Sacramentals: Blessings and Weapons of Protection


Amanda Halisky // Genius of the Call

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February 6  

When I arrived home today, I was once again reminded that it’s that time of year—time to load up on a 365-day supply of candles, not the lovely-smelling ones from White Barn, but the pure white ones that are blessed on Candlemas. We started burning holy candles 24/7 about eight years ago.

After too many years of keeping my prayer life somewhat on the back burner, eight years ago found me deciding to get serious—God’s grace at work. Adoration, confession, the rosary, and more intentional prayer times became much more the norm for me. I also spent some time studying the Catholic Catechism and the early Church Fathers. Along the way, I learned a great deal about sacramentals and why the Church has them. The Church offers an arsenal of defenses for times that are challenging. If you look at sacramentals as a way to fight against “the world, the flesh, and the devil,” you can think of them as weapons.

I have always known about holy water. The waters of baptism can remind us of our commitment to reject Satan and all of his works and empty promises. Making the sign of the cross with the holy water also proclaims our belief in the Trinity. Demons aren’t very pleased with the reminder that baptism washes away original sin, and the sign of the cross reminds them of the victory won for us there.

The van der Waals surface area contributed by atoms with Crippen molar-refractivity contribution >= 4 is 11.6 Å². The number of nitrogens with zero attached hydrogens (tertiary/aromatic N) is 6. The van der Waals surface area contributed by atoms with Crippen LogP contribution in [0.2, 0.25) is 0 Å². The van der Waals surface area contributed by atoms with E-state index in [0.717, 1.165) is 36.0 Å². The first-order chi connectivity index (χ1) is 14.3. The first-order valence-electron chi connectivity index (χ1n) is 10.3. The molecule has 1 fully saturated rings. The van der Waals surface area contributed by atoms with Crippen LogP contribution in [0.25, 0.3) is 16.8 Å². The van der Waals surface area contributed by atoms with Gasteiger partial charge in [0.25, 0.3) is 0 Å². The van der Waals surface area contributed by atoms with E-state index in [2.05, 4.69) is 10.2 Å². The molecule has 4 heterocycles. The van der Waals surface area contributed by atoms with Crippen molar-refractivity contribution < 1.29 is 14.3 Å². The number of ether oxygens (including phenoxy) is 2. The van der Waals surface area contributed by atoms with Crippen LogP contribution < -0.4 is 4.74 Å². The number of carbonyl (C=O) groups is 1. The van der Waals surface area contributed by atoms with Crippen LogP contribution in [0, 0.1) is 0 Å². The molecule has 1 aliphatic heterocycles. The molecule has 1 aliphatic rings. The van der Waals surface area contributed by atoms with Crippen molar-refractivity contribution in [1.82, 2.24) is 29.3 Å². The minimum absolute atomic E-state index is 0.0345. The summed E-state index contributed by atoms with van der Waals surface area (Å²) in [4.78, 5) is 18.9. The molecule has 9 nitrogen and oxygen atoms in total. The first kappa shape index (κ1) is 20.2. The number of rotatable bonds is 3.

The Church also offers blessed salt. We are called to be the salt of the earth, and blessed salt is part of the exorcism rite in a traditional baptism. Salt also doesn’t evaporate like water. I carry holy salt in my purse and all my travel bags. I use it to bless the places where I truly want God’s presence. Hotel rooms, hospital rooms, subways when I travel all across the country—all have holy salt in the corners. I’m like a holy salt version of Hansel and Gretel!

In addition to the water and salt, there is holy oil. Anointing has been part of our Catholic tradition from the beginning. We are believers in the Anointed One, and we were marked for him with holy oil in our baptism. Isaiah 21:5 tells us to “anoint the shield,” and Mark 6:13 says, “They cast out many demons, and anointed with oil many that were sick, and healed them.” When we use holy oil to bless ourselves and our loved ones, we are putting up our defenses against attacks by drawing on the graces we received in our baptism.

We use so many candles now that we have them delivered by UPS. Christ is the light of the world. Churches burn holy candles before the Blessed Sacrament to signify that Christ is present. We, too, are called to be the light of Christ in the world, and his light should burn within us. Every day, we burn a holy candle in our home to show that Christ dwells here, and his light burns for eternity. Of course, sacramentals don’t stop there. We can use medals, scapulars, crucifixes, and rosaries as well. In her wisdom, the Church offers many ways for us to “fight the good fight.”

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